So you’re on Google’s page 3? So what. Do your research.
Allan approached me recently about the possibility of doing some search engine optimization work on his site but said he’d get back to me. He wanted to discuss it with his webmaster to see if they can pull up their position in Google themselves and save cost.
He got back to me today…
Thank you for the input…we have done a few things to increase our visibility…and we are moving up in the search…we have gotten an increase in our phone calls and we have been asked to do a presentation to the Monterey Bay Professional Wedding Planners group next Tuesday on mediation for their profession (we gave a talk at Next Space so they found that citation on the web).” [It should be noted that the increase in business came from a citation on Next Space’s website.]
It was good to hear his webmaster had made a positive change for them, but as curiosity kills the Kat, I couldn’t help but take a look and then responded with…
“Great, Allan! Any kind of move up is a good sign. You still have a long way to go though, so don’t stop. Keep working on it until you are number one for as many keywords as possible.
Here are some stats you’ll find interesting.
Number 1 position gets 56% of the clicks
2 gets 13.45%
3 = 9.8
4 = 4
and keeps dropping from there.
I got this data from seoresearch.com’s eyetracking analysis.
So, according to keyword research, if you’re not on page one, your site is rarely seen, let alone clicked on. Is that where you are?
Let’s look at your stats. Here’s a little chart I compiled.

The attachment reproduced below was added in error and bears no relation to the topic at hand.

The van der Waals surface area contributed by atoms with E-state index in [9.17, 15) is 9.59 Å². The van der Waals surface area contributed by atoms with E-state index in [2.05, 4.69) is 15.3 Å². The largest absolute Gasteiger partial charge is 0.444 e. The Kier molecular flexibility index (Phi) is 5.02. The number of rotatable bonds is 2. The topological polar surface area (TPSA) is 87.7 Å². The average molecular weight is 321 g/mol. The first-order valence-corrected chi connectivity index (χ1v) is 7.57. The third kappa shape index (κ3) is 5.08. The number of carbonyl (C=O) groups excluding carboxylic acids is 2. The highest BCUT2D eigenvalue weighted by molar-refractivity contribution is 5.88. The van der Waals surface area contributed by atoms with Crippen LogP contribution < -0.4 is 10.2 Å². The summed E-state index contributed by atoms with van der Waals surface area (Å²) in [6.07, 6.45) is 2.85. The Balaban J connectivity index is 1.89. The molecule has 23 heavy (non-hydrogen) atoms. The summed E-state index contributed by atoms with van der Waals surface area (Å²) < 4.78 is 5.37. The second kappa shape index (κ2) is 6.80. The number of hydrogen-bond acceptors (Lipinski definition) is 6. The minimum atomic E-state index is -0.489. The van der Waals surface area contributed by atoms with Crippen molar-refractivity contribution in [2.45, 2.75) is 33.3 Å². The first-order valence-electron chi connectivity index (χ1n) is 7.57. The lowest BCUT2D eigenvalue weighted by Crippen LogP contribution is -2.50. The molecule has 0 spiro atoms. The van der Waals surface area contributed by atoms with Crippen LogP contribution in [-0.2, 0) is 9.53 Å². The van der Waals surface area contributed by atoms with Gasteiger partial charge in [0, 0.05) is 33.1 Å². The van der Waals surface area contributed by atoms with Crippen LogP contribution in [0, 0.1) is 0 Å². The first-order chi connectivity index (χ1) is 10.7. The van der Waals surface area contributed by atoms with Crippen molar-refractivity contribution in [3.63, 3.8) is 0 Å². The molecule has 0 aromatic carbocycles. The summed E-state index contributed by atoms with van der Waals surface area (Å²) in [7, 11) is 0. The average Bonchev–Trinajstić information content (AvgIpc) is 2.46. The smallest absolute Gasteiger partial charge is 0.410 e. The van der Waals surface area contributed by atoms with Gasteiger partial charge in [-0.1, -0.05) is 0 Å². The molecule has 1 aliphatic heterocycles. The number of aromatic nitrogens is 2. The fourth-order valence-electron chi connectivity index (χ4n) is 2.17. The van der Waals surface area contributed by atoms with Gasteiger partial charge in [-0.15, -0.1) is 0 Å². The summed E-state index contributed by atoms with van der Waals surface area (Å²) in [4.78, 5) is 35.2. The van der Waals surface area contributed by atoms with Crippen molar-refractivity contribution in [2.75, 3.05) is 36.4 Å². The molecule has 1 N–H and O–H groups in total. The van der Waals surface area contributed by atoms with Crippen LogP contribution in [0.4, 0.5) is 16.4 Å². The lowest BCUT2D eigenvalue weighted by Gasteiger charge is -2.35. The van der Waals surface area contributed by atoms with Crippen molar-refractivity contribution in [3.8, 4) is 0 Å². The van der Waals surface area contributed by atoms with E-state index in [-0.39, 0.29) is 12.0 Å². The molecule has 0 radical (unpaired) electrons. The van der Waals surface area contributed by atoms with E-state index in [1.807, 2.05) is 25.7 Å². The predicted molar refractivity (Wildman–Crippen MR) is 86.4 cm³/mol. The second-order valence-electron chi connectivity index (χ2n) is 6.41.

|mediation santa cruz||28|
|mediator santa cruz||34|
|santa cruz mediation||19|
|santa cruz mediator||27|
|santa cruz co-mediation||7|
|santa cruz mediator||27|
These are words you told me you want to be optimized for. But as you can see, you’re a long way away from that #1 spot, and quite a climb to even the first page. According to the statistics above, that’s not helping you much.
But maybe those are the keywords you should not be targeting anyway? Do you know?
What about “santa cruz co-mediation”? I see those words on your page. For those words, you come up in position 7 on the first page. That’s more like it, but will anyone search on those words? I don’t know. If “co-mediation” is a buzz word, they probably would. Still, you’re in position 7 and would only get about 3% of the clicks while the Conflict Resolution Center of Santa Cruz – YOUR COMPETITOR – is pulling in 56%. According to the data above, this means they are possibly taking away 56% of YOUR business for those keywords.
But should you really care about those keywords? Which ones should you care about?
Do your keyword research. Don’t waste time on keywords that bring you no value.
A big part of the challenge of SEO is figuring out WHAT keywords your prospects will type in to find you. I’ll say that again. You need to do your keyword research to find the keywords that customers will use to try and find you. And then you want to optimize your site for as many keywords as you can, or at least the top ones, because every keyword you don’t optimize for could be money left on the table.